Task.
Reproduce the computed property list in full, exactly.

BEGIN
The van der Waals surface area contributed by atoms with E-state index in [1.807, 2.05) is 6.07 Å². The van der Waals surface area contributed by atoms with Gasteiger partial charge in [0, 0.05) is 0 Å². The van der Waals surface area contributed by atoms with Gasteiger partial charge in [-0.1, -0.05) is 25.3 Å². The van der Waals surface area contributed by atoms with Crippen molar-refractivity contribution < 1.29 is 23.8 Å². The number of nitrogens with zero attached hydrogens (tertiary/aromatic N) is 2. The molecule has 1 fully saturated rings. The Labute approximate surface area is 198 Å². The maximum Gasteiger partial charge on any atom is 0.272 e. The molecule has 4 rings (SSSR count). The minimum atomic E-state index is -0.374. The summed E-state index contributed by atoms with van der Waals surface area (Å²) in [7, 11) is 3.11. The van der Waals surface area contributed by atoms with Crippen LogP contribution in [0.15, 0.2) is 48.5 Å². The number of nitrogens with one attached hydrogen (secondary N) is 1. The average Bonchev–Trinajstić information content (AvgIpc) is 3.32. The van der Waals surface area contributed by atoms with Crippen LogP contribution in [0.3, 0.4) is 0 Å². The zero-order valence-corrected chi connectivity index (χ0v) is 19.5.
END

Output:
The van der Waals surface area contributed by atoms with E-state index in [1.807, 2.05) is 6.07 Å². The van der Waals surface area contributed by atoms with Gasteiger partial charge in [0, 0.05) is 0 Å². The van der Waals surface area contributed by atoms with Gasteiger partial charge in [-0.1, -0.05) is 25.3 Å². The van der Waals surface area contributed by atoms with Crippen molar-refractivity contribution < 1.29 is 23.8 Å². The number of nitrogens with zero attached hydrogens (tertiary/aromatic N) is 2. The molecule has 1 fully saturated rings. The Labute approximate surface area is 198 Å². The maximum Gasteiger partial charge on any atom is 0.272 e. The molecule has 4 rings (SSSR count). The minimum atomic E-state index is -0.374. The summed E-state index contributed by atoms with van der Waals surface area (Å²) in [7, 11) is 3.11. The van der Waals surface area contributed by atoms with Crippen LogP contribution in [0.15, 0.2) is 48.5 Å². The number of nitrogens with one attached hydrogen (secondary N) is 1. The average Bonchev–Trinajstić information content (AvgIpc) is 3.32. The van der Waals surface area contributed by atoms with Crippen LogP contribution in [0.3, 0.4) is 0 Å². The zero-order valence-corrected chi connectivity index (χ0v) is 19.5.